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WP 2012/03 – Kornél Kisgergely: Is there a carry trade channel of monetary policy in emerging countries?


This paper empirically tests whether monetary policy can have a perverse effect on aggregate demand in emerging economies, because of short-term speculative inflows. For this purpose, a bayesian VAR is estimated on a panel of six major emerging countries. Monetary and risk shocks are identified by imposing only very mild restrictions. It is found that a positive interest rate shock results in a persistent decline in production and inflation. The net foreign asset position even improves in most of the countries. Thus no large net inflows are observed and there is no sign of a perverse effect on aggregate demand. More interestingly, central banks loosen interest rate policy significantly and persistently in the face of a capital inflow shock, possibly to dampen the immediate disinflationary effect of the appreciation and/or to protect balance sheets from exchange rate volatility. In some specifications this results in overheating (positive industrial production gap and inflation) in the medium-term. Thus central banks might amplify the effect of risk premium shocks by cutting interest rates – rather than raising them – when capital flows in.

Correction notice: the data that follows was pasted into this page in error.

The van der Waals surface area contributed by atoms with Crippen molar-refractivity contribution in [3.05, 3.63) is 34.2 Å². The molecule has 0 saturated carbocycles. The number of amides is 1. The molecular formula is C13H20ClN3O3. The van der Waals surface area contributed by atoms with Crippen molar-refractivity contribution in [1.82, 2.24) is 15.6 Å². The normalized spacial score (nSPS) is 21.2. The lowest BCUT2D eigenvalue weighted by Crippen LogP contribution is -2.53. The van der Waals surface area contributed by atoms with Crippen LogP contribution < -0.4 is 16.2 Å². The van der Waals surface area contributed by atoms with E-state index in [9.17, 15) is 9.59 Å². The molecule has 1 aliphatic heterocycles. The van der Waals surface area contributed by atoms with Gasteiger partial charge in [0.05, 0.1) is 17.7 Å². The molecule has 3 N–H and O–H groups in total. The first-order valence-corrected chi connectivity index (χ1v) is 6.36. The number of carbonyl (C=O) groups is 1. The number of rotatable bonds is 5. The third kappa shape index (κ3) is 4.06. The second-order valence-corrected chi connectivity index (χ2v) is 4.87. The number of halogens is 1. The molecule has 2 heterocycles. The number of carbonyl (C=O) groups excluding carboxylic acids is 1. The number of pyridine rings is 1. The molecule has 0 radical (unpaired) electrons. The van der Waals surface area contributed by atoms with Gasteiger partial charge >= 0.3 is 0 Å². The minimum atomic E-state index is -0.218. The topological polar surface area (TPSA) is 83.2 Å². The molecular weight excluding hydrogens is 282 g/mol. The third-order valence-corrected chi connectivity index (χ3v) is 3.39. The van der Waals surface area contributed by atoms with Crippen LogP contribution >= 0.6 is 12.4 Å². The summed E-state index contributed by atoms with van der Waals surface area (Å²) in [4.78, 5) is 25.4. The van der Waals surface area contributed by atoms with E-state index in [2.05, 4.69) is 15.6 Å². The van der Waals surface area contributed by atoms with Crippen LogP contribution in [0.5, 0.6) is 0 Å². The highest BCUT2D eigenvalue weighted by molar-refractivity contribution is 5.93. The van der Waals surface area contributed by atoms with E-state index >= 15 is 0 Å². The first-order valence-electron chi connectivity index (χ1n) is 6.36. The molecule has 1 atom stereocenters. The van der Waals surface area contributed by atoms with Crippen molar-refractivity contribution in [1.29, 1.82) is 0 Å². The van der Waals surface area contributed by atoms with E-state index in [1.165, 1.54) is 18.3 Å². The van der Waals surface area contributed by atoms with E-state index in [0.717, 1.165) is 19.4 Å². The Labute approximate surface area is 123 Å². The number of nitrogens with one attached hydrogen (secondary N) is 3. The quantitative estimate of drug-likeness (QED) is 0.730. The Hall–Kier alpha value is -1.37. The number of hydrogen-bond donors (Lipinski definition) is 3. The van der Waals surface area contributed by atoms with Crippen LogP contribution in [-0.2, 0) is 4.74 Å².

JEL: C11, C33, C54,E44, E58, F32.

Keywords: carry trade, monetary policy, emerging markets.

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